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    Renée Graham

    Welcome the ‘truth in death’ movement

    Actor Nelsan Ellis died on July 8.
    Michael Buckner/Getty Images
    Actor Nelsan Ellis died on July 8.

    In his too-short life, actor Nelsan Ellis was ashamed of his secret — hard-fought addictions to drugs and alcohol. When he died this month, his family refused to allow that shame to follow him to the grave.

    After an initial report that Ellis, best known for his role on the HBO vampire drama, “True Blood,” had died from heart failure, his family clarified: heart failure caused by complications from alcohol withdrawal. In a statement, the family said they believed Ellis would want his “life to serve as a cautionary tale in an attempt to help others.”

    Ellis’ real cause of death is usually the stuff of tabloids and gossip websites, but what his family did seems more than a desire to get ahead of what might have otherwise been a salacious story. It’s part of a movement of truth in death, with surviving family members in obituaries refusing to regard addiction as an embarrassment, and lifting the veil on what for addicts and their relatives is an all-consuming struggle.


    “People are more willing to personalize the stories of the dying around us in ways we didn’t really see in the last couple of decades,” said Gary Laderman, author of “Rest in Peace: A Cultural History of Death and the Funeral Home in 20th-Century America” and an Emory University religion professor. “I think obituaries are now much more free-flowing, and people are more willing to try capture something of the character, personality, and truth of the deceased in ways that once weren’t so open.”

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    Once, no family dared list substance abuse as a cause of death in a newspaper obituary. Addicts were akin to criminals. Even after many began referring to addiction as a disease, it remained a source of public disgrace and judgment. That started to change as the opioid crisis became an epidemic, and its body count spiraled upward. Families began to write loving tributes to children, spouses, and parents lost to drugs, and obits were also threaded with warnings to others and pleas to public officials for action.

    “We may be at a turning point because of all public attention to this particular epidemic and all the craziness [opioids are] causing in people’s lives, especially young people’s lives,” Laderman said. “This may be an example of how society is now much more willing to talk about it and try to do something about it.”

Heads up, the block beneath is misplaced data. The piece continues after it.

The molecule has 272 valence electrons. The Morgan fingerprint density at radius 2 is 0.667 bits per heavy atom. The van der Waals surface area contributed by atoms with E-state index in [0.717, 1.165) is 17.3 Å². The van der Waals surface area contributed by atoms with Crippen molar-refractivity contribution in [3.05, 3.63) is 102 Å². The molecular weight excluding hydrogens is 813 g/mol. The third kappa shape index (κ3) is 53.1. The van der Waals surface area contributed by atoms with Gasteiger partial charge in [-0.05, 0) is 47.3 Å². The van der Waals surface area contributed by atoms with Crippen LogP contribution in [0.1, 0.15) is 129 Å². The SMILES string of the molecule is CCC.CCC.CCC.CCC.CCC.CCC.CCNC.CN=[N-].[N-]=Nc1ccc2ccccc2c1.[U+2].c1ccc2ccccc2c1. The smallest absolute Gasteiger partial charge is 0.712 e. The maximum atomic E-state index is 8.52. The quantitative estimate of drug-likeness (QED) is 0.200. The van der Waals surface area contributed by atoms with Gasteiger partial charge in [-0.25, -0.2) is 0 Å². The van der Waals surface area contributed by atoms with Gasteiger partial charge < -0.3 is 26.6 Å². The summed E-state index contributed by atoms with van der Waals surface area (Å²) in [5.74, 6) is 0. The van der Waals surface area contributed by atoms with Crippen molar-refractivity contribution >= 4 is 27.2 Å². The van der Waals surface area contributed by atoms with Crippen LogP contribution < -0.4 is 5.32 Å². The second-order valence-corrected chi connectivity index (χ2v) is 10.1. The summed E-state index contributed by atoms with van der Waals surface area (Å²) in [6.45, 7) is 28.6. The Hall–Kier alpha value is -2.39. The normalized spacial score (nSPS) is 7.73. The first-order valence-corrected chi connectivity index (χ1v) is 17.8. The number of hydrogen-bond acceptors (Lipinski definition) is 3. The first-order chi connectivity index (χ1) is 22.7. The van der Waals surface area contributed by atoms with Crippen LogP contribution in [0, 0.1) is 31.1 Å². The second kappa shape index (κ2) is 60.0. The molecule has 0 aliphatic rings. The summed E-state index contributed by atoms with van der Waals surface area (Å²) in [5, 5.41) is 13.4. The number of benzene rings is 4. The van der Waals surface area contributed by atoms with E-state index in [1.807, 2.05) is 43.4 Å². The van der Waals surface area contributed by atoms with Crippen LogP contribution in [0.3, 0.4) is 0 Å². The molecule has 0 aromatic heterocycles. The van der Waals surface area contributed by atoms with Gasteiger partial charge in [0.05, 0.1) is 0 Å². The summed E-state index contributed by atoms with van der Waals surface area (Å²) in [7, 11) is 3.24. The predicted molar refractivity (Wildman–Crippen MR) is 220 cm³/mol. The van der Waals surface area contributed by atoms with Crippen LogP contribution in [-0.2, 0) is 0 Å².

As a young journalist during the height of the AIDS crisis, I was occasionally drafted to write obits. While a funeral director might mention that the person I was memorializing had died of the disease, at the family’s request that information never made it into print. Relatives did not want people to know their sons were gay, or had succumbed to a disease so feared and misunderstood some thought it could be spread just by being in the same room as a person with AIDS. When I lost friends to AIDS, I was always disturbed that their obits would say they had “died suddenly” or from cancer. More often than not, local LGBT weeklies told truths that mainstream newspapers dodged.

    As with opioid overdoses now, the stigma surrounding AIDS deaths slowly lifted. “At first there is a kind of silence around it, but then gradually there are ways that the cause of death becomes more public and brought into the narrative of a person’s life,” said Laderman, who recalled an era into the mid-20th century when cancer deaths were shrouded in secrecy.


    Today, social media helps fuel our openness. We grieve on Facebook memorial pages and turn hashtags into tributes on Twitter and Instagram. Death’s sting is now accompanied by likes and retweets. As people craft and curate an online persona, once-taboo details of a loved one’s death are a natural extension in a culture of public sharing.

    “In some ways it’s very democratic,” Laderman said. “There’s no holds barred, there’s no convention or formalities that were somewhat controlled by certain cultural authorities like funeral directors, the local pastor or rabbi, or doctor.”

    On “True Blood,” Ellis was lauded for his full-bodied portrayal of the beloved Lafayette Reynolds, a take-no-mess black gay man who lived openly and without compromise. He inspired those who saw in Lafayette a rare reflection of themselves, or who they could be. That’s what his family also wants with the unvarnished truth of Ellis’ death — for those who struggle with substance abuse to see themselves in this young man who achieved his dreams, but was ultimately consumed by his addiction.

    Renée Graham can be reached at renee.graham@globe.com. Follow her on Twitter @reneeygraham